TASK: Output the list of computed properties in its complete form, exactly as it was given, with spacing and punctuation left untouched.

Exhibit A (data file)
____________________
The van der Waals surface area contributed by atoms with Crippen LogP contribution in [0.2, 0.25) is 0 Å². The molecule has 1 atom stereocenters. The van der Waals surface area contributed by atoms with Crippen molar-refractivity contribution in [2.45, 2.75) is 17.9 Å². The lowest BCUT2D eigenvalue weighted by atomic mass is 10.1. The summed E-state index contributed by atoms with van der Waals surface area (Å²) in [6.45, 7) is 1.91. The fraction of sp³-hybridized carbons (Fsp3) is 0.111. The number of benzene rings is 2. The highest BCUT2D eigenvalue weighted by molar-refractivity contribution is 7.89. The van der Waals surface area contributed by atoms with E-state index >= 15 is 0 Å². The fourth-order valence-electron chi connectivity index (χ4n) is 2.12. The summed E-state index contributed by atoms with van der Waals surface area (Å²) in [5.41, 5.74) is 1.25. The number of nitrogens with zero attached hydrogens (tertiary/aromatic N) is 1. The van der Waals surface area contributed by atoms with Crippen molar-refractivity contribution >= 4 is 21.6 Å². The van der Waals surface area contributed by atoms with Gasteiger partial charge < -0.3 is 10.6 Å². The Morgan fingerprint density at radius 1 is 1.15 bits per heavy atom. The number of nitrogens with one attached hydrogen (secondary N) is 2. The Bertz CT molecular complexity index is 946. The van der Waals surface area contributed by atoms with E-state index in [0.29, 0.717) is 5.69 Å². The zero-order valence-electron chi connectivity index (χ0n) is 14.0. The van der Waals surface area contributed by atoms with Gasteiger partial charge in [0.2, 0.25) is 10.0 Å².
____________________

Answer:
The van der Waals surface area contributed by atoms with Crippen LogP contribution in [0.2, 0.25) is 0 Å². The molecule has 1 atom stereocenters. The van der Waals surface area contributed by atoms with Crippen molar-refractivity contribution in [2.45, 2.75) is 17.9 Å². The lowest BCUT2D eigenvalue weighted by atomic mass is 10.1. The summed E-state index contributed by atoms with van der Waals surface area (Å²) in [6.45, 7) is 1.91. The fraction of sp³-hybridized carbons (Fsp3) is 0.111. The number of benzene rings is 2. The highest BCUT2D eigenvalue weighted by molar-refractivity contribution is 7.89. The van der Waals surface area contributed by atoms with E-state index >= 15 is 0 Å². The fourth-order valence-electron chi connectivity index (χ4n) is 2.12. The summed E-state index contributed by atoms with van der Waals surface area (Å²) in [5.41, 5.74) is 1.25. The number of nitrogens with zero attached hydrogens (tertiary/aromatic N) is 1. The van der Waals surface area contributed by atoms with Crippen molar-refractivity contribution >= 4 is 21.6 Å². The van der Waals surface area contributed by atoms with Gasteiger partial charge < -0.3 is 10.6 Å². The Morgan fingerprint density at radius 1 is 1.15 bits per heavy atom. The number of nitrogens with one attached hydrogen (secondary N) is 2. The Bertz CT molecular complexity index is 946. The van der Waals surface area contributed by atoms with E-state index in [0.29, 0.717) is 5.69 Å². The zero-order valence-electron chi connectivity index (χ0n) is 14.0. The van der Waals surface area contributed by atoms with Gasteiger partial charge in [0.2, 0.25) is 10.0 Å².